While creating an RIA can be a lucrative and rewarding career move, it’s no small undertaking. Navigating the ins-and-outs of what it takes to operate an RIA can be difficult and confusing. Luckily, there are a slew of resources available to aid financial professionals interested in creating an RIA.
Here are five articles to read if you’re interested in starting an RIA:
In this guest feature on Michael Kitces' Nerd’s Eye View blog, financial planner Andrew McFadden shares his story of how he started his own RIA. McFadden discusses choosing an office space, determining a niche market opportunity, handling compliance issues and the costs for insurance, hardware, and software.
Also see another great guest feature on Nerd’s Eye View by Sophia Bera: Setting up an RIA and Starting a New Financial Planning Practice on Less than $10,000.
In this piece, Lyman Howard discusses what it’s like to create an RIA completely from scratch, without any outstanding clients. Howard discusses his initial concerns when creating his RIA, and his experience during the first eight months of operation. He also discusses how he picked technology that fit well for his firm and surveys the importance of capitalizing on networking opportunities.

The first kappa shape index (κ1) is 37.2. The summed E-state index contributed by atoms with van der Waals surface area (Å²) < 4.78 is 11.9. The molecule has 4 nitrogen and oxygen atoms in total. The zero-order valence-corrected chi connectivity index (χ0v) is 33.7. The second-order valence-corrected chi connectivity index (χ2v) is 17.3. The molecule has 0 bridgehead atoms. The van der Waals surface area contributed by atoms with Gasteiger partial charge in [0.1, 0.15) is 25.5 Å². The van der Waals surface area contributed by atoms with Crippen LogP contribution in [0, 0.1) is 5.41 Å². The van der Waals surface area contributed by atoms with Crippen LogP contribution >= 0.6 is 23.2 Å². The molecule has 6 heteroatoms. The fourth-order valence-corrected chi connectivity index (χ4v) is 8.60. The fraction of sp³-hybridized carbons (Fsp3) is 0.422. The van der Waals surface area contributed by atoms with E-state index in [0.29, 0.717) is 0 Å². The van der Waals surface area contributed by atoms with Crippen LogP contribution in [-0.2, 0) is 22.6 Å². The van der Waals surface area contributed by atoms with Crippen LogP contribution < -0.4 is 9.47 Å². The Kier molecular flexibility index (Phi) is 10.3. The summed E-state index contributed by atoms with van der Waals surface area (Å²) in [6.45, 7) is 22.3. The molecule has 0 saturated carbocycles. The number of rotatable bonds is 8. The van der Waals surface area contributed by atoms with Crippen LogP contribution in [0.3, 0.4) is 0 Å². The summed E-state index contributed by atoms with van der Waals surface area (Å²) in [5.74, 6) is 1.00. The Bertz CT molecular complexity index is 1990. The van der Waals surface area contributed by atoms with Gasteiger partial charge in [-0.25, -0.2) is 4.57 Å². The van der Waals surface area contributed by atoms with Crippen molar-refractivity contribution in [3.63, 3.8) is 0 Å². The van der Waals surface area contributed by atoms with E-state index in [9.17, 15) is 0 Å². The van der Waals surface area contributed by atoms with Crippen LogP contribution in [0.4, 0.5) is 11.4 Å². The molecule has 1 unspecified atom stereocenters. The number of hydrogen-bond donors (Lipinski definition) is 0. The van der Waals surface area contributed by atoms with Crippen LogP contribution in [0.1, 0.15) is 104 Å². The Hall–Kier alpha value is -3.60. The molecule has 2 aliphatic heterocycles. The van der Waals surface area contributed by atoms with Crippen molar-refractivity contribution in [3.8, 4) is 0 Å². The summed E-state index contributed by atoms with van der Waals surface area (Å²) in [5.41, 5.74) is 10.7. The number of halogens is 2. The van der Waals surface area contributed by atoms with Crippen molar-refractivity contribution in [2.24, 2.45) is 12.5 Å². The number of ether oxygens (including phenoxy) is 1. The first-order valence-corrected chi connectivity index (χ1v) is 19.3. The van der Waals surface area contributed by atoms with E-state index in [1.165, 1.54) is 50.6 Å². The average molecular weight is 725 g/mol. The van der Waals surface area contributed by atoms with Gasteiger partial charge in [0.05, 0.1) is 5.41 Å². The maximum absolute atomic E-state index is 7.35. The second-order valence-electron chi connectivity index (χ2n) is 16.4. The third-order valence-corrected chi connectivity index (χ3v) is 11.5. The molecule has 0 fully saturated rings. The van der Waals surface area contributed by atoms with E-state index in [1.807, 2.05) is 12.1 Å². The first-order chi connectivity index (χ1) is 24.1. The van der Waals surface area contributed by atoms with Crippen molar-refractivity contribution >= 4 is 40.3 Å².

In this blog, Jeff Rose discusses why he went independent and how he did it. He breaks down all the costs associated with his RIA, including compliance, setting up an LLC, insurance, financial technology, office expenses, etc. Rose creates a holistic picture of what it takes to start an RIA.
In this blog post, Mike Patton, the founder and president of Integrity Wealth Management, an RIA firm in Baton Rouge, La., outlines the 10 basic steps to creating an RIA. These steps include the process of registering an RIA and ensuring your firm in compliant. This article also discusses the potential legal issues surrounding leaving your current employer if you’re at a wirehouse or bank and even gives suggestions on how to attract new clients to your growing business.
In this piece, Craig Gordon offers insight and suggestions from the perspective of a successful breakaway broker. He discusses the pros of forming a partnership, and writes about how to select custodians and financial technology based on the needs of your firm and client base. He even addresses how to communicate the change to your current clients, and how to onboard those clients to your new firm.